The efficacy of hyperthermia in addition to RT or chemoradiotherapy has been validated in resectable and unresectable rectal cancer. Hyperthermia has a synergetic action with both radio- and chemotherapy. Tissutal temperature, to be effective as a cytotox-ic agent, must reach 40-45°C and last 30-60 min.
Hyperthermia can be administered over the whole body or restricted to neoplasm using an internal or external generator. In rectal cancer, endocavitary hyperthermia is usually utilised with an internal electrode that acts as a radiofrequency transducer. In the architectural structure of the neoplasm, with such chaotic vascular vessels, there are hypoperfused areas, poorly oxygenated, with low pH, that are less sensitive to radiation but highly exposed to a thermal increase .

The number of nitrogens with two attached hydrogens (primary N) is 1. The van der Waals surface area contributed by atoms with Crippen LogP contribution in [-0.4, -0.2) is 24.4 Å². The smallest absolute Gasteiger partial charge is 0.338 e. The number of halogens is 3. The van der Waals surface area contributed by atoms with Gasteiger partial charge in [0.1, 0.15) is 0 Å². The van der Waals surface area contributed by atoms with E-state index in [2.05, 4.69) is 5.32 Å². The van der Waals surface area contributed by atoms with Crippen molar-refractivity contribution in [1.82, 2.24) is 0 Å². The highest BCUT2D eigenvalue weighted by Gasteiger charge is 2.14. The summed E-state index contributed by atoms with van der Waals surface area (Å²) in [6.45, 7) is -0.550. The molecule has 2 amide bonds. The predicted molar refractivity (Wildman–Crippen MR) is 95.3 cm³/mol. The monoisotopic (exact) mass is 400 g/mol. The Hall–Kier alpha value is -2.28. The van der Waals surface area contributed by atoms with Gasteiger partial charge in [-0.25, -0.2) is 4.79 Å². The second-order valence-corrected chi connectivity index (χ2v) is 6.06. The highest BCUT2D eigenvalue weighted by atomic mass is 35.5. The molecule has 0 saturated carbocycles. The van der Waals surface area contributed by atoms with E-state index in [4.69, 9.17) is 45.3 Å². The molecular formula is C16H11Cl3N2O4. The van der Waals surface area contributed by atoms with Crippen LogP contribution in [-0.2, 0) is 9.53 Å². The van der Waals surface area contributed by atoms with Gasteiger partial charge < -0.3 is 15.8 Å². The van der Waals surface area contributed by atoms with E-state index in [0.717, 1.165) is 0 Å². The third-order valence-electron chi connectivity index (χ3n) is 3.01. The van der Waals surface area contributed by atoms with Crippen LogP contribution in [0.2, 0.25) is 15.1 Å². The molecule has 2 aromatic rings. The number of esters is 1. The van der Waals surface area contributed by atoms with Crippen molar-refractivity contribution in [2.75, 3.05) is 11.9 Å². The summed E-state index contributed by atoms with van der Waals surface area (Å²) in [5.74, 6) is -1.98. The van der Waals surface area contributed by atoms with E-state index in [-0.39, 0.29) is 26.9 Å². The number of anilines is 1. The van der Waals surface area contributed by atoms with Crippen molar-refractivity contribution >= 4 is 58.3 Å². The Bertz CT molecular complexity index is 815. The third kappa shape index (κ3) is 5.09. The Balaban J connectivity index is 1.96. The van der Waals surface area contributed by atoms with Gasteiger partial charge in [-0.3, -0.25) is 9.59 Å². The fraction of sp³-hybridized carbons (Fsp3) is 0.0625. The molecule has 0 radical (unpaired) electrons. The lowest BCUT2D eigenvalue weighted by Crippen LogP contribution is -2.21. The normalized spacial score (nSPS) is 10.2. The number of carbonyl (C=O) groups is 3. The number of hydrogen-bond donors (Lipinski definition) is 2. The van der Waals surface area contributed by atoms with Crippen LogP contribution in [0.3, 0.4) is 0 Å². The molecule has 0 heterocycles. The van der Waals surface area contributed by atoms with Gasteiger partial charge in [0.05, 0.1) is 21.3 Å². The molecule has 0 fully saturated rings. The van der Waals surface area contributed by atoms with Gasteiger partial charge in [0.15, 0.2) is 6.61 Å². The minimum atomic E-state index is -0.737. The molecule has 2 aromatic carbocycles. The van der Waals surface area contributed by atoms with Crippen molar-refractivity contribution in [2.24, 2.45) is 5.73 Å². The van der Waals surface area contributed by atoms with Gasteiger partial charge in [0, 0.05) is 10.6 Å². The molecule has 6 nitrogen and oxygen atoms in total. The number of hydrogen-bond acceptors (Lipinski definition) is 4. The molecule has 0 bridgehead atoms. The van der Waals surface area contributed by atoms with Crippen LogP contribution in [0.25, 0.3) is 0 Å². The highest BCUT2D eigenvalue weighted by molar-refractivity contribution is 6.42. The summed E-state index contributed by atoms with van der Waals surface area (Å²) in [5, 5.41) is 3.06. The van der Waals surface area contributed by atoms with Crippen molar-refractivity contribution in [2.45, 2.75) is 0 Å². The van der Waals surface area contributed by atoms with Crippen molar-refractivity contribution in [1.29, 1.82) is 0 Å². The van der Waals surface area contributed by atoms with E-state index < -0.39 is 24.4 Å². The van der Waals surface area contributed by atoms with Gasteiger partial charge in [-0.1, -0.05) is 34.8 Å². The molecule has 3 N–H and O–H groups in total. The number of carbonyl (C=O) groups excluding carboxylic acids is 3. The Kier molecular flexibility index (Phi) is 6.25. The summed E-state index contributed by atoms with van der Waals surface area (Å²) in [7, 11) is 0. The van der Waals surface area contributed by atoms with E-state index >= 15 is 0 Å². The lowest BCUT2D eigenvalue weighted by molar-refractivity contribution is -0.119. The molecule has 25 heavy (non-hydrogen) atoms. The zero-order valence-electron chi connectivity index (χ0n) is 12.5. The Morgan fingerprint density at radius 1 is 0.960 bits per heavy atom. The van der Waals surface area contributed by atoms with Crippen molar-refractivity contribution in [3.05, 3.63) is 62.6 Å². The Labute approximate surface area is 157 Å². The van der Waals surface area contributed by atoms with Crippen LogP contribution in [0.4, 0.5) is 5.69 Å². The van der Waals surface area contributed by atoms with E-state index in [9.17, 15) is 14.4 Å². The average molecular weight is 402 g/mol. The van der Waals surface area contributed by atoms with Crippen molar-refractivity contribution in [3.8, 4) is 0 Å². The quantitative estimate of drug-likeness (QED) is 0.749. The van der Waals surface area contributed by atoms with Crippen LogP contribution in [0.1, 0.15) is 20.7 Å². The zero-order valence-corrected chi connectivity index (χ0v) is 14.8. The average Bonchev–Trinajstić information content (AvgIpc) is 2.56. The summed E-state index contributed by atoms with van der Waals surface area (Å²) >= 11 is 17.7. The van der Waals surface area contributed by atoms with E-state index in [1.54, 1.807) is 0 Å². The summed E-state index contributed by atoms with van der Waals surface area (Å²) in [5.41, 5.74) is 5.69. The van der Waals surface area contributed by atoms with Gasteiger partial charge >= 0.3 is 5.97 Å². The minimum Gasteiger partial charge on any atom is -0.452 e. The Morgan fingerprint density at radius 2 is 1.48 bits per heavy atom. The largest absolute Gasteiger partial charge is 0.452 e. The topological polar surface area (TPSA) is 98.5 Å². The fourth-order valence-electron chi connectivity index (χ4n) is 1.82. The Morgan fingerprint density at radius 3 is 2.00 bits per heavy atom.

Hyperthermia determines an increased blood supply with improved tissue oxygenation and oxygen represents the best sensitising agent to radiation. Hyperthermia seems to increase the cellular uptake and conversion in active metabolisis of some chemotherapeutic drugs such as 5-FU .
Authors showed a large quantity of necrotic tissue inside neoplasm and a better complete pathologic response in patients treated with neoadjuvant treatment that included hyperthermia [70-73] (Table 5).
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